Fair enough, but whether or not it's control I still think the level of explanation stated is not an unreasonable requirement if the gm's fun is dependent on it.

littlehewy wrote:

As stated, I think it just offends ciretose's sense of politeness. He's already stated how simple it is to justify - how does the lack of that injure his sense of immersion.

=** spoiler omitted **...

I don't know why the lack of that injures his sense of immersion (I can only assume it's for the reasons other people have talked about) but the fact of the matter is it does.

That's why I tried to abstract it; is (having some requirement of your players) as GM unreasonable, provided that that the requirement is essential to your having fun?

Adamantine Dragon wrote:

Again, if you want to maintain "verisimilitude" and have any remote chance of multi-classing "making sense" in the game world, every initial level in any new class should take months at least to accomplish (with the exception of pure spontaneous classes like sorcerer). The idea that a character can pick up a book and read it at the campfire to become a "wizard", or can shadow-fence between watch and sleeping in camp to become a "fighter," or can do a few chants, meditation and prayers between encounters to become a "cleric" completely and utterly ignores the class descriptions which typically present learning the class abilities as a long, complex process finally earning the reward of reaching level 1.

Since that would mean any multiclassing would require months of "downtime" then any attempt to allow multi-classing through some sort of "makes sense" explanation of how it managed to happen overnight due to some "I read a book" or "I shadow fenced a bit" is no more plausible or believable than "it just happened."

So all this talk about "I want it to make some sense in my campaign" is pure balderdash. None of it makes sense without those months of training, and unless you force your players to role play that, then it's all a bunch of ridiculous hand-waving for the purpose of keeping the game going.

So since that's the case, why force the "I read a book" explanation at all? It strikes me as a pure GM control issue. "I'm the GM, it's my world so do it my way."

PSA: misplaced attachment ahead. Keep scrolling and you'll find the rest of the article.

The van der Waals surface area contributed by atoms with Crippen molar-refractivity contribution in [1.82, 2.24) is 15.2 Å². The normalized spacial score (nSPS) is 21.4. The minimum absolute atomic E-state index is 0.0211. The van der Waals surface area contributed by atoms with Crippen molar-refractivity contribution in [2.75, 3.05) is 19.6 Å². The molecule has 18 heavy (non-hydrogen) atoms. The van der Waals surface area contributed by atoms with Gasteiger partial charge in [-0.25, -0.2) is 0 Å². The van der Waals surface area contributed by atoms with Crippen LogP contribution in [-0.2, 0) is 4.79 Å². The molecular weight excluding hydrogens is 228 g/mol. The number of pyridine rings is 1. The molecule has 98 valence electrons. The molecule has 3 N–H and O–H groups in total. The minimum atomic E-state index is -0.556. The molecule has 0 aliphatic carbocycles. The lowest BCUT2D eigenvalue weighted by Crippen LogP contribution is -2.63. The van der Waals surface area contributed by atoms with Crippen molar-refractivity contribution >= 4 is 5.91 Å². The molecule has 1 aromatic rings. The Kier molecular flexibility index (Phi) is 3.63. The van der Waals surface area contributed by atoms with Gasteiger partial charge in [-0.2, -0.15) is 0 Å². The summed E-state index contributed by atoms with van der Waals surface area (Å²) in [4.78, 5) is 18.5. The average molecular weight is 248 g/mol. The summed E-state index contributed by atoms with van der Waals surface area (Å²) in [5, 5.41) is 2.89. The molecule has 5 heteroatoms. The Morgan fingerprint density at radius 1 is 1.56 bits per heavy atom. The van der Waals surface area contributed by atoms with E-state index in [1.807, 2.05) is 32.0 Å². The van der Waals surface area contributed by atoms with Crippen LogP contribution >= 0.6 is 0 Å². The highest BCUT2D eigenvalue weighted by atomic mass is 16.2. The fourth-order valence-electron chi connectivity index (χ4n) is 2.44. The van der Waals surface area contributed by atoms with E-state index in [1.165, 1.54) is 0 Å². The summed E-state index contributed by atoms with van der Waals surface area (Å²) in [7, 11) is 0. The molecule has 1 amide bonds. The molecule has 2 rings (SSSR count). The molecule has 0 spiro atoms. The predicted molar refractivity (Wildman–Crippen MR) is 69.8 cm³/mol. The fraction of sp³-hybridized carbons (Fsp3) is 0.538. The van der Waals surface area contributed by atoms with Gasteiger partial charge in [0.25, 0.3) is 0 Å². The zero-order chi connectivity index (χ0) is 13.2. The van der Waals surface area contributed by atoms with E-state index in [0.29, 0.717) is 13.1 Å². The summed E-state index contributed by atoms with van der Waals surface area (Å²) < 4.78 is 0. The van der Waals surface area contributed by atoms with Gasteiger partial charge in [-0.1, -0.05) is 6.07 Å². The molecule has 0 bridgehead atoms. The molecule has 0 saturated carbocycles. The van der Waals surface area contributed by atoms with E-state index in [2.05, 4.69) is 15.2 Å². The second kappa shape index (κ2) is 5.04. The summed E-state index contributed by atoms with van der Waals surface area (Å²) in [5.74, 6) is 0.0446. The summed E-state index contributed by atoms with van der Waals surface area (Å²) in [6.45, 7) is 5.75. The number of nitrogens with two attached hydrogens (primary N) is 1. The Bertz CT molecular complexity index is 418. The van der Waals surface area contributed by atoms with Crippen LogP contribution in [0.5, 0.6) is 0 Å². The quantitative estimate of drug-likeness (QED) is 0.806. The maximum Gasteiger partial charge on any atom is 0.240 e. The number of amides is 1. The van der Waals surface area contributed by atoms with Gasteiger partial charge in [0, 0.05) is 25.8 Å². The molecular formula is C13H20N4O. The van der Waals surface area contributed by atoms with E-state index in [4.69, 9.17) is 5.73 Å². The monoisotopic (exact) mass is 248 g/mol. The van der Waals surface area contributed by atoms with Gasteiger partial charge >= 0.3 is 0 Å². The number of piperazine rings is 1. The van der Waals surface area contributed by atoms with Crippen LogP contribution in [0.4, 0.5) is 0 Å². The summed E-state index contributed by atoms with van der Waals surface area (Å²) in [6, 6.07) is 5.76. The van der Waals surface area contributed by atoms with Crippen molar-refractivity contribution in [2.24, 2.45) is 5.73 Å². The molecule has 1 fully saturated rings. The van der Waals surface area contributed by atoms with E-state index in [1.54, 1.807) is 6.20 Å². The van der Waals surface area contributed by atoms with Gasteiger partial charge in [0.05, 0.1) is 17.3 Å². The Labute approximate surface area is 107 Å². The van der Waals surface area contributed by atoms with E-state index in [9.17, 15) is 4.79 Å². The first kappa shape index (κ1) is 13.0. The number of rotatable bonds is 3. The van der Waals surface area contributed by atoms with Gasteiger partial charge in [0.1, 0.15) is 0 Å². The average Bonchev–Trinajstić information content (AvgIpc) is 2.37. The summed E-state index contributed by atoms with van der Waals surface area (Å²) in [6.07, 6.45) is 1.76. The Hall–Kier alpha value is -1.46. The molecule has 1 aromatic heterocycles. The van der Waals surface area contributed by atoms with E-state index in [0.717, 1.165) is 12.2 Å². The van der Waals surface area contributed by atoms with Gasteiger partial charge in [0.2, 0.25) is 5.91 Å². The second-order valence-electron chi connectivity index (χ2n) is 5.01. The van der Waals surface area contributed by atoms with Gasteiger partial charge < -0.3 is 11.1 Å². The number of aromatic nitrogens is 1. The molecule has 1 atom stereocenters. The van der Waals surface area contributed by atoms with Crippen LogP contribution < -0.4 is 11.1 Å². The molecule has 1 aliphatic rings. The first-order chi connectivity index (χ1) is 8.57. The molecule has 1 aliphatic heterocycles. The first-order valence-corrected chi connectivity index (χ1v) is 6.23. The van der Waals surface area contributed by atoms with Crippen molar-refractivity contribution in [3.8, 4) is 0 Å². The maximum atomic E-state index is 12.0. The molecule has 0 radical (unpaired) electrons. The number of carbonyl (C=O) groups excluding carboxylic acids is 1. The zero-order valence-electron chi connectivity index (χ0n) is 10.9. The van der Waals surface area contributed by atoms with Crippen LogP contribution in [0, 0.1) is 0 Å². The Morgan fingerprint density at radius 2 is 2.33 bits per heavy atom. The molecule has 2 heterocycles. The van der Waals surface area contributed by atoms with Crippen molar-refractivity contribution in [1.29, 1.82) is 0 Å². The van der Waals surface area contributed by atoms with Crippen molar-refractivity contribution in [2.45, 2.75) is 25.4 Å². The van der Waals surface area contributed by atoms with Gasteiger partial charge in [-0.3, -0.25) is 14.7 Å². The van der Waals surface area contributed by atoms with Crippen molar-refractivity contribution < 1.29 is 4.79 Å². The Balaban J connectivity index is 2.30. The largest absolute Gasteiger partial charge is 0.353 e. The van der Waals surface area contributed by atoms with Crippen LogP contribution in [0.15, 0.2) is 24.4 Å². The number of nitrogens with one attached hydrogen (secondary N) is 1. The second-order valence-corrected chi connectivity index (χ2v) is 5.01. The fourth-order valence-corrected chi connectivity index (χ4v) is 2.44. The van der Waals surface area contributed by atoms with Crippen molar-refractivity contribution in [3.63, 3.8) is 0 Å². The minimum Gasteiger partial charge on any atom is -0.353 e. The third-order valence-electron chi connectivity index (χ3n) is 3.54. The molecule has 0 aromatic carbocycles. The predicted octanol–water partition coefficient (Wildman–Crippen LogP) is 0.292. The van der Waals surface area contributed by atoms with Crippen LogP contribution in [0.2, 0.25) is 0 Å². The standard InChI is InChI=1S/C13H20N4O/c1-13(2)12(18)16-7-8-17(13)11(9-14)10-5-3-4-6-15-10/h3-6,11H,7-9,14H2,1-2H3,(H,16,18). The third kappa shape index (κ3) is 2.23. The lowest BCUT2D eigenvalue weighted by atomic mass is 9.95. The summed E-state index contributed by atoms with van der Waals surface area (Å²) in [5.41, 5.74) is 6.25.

I don't think that's entirely fair. You said yourself earlier in this thread that what 'makes sense' will differ from one person to another and from one group to another. I don't see the need to accuse anyone of having 'GM control issues' for requiring a little verisimilitude so as not to ruin their own enjoyment

ciretose wrote:

@littlehewy - And the whole point of the OP was that even asking that minimal amount was being condemned as unreasonable by some people now.

I was literally told it was to much to ask a player explain they practiced a bit to take a level of fighter.

Another person said that I should just allow the player to be "the chosen one" who gained it without training.

This is my whole point.

I pretty much agree with what you've been saying so far. I'm not having fun unless there's a basic level of immersion (which to me implies characters have some in game justification for their abilities).

It seems many of the others posters here can enjoy the game without it making sense to them which is fine too.

But the question then becomes; is it ok for Ciretose to ban or require something (as GM) to avoid completely ruining the game for him? To me this is not unreasonable.

dunebugg wrote:
What cosmic event could cause the gods to go silent for a time? Something spanning months, or years.

If you're looking for ideas how about having someone destroy the Starstone? That seems like it would cut off coneections with the Gods at the very least.

Alternatively you could have more gods just mysteriously die like Aroden did and the rest (understandably terrified) cut off all contact with Golarion.

If you want to take out all magic (Arcane & Divine) you could have the dead magic zone in the Mana Wastes expand to cover all of Golarion - though the ramifications of that would be pretty enormous.